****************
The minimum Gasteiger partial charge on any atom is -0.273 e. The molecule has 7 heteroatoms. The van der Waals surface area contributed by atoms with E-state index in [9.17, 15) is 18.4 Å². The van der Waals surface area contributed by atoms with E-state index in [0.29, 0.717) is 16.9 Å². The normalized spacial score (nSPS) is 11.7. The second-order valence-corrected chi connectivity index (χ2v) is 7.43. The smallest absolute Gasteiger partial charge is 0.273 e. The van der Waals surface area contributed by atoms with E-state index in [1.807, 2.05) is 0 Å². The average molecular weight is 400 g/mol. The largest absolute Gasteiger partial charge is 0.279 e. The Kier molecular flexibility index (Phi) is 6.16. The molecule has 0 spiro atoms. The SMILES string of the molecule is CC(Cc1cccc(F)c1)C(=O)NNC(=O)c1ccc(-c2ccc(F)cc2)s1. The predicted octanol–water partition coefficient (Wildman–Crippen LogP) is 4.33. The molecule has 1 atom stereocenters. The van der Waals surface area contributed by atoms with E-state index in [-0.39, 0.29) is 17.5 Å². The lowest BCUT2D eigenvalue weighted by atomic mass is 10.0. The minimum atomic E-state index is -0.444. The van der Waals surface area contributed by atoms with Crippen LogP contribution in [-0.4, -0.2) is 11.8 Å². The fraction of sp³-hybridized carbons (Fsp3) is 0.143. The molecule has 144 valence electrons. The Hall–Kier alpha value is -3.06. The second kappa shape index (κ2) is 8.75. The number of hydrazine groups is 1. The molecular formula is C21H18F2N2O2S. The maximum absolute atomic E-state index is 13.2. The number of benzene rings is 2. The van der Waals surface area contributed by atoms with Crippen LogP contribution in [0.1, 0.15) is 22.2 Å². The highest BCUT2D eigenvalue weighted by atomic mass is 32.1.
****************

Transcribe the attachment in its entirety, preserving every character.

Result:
The minimum Gasteiger partial charge on any atom is -0.273 e. The molecule has 7 heteroatoms. The van der Waals surface area contributed by atoms with E-state index in [9.17, 15) is 18.4 Å². The van der Waals surface area contributed by atoms with E-state index in [0.29, 0.717) is 16.9 Å². The normalized spacial score (nSPS) is 11.7. The second-order valence-corrected chi connectivity index (χ2v) is 7.43. The smallest absolute Gasteiger partial charge is 0.273 e. The van der Waals surface area contributed by atoms with E-state index in [1.807, 2.05) is 0 Å². The average molecular weight is 400 g/mol. The largest absolute Gasteiger partial charge is 0.279 e. The Kier molecular flexibility index (Phi) is 6.16. The molecule has 0 spiro atoms. The SMILES string of the molecule is CC(Cc1cccc(F)c1)C(=O)NNC(=O)c1ccc(-c2ccc(F)cc2)s1. The predicted octanol–water partition coefficient (Wildman–Crippen LogP) is 4.33. The molecule has 1 atom stereocenters. The van der Waals surface area contributed by atoms with E-state index in [-0.39, 0.29) is 17.5 Å². The lowest BCUT2D eigenvalue weighted by atomic mass is 10.0. The minimum atomic E-state index is -0.444. The van der Waals surface area contributed by atoms with Crippen LogP contribution in [-0.4, -0.2) is 11.8 Å². The fraction of sp³-hybridized carbons (Fsp3) is 0.143. The molecule has 144 valence electrons. The Hall–Kier alpha value is -3.06. The second kappa shape index (κ2) is 8.75. The number of hydrazine groups is 1. The molecular formula is C21H18F2N2O2S. The maximum absolute atomic E-state index is 13.2. The number of benzene rings is 2. The van der Waals surface area contributed by atoms with Crippen LogP contribution in [0.1, 0.15) is 22.2 Å². The highest BCUT2D eigenvalue weighted by atomic mass is 32.1.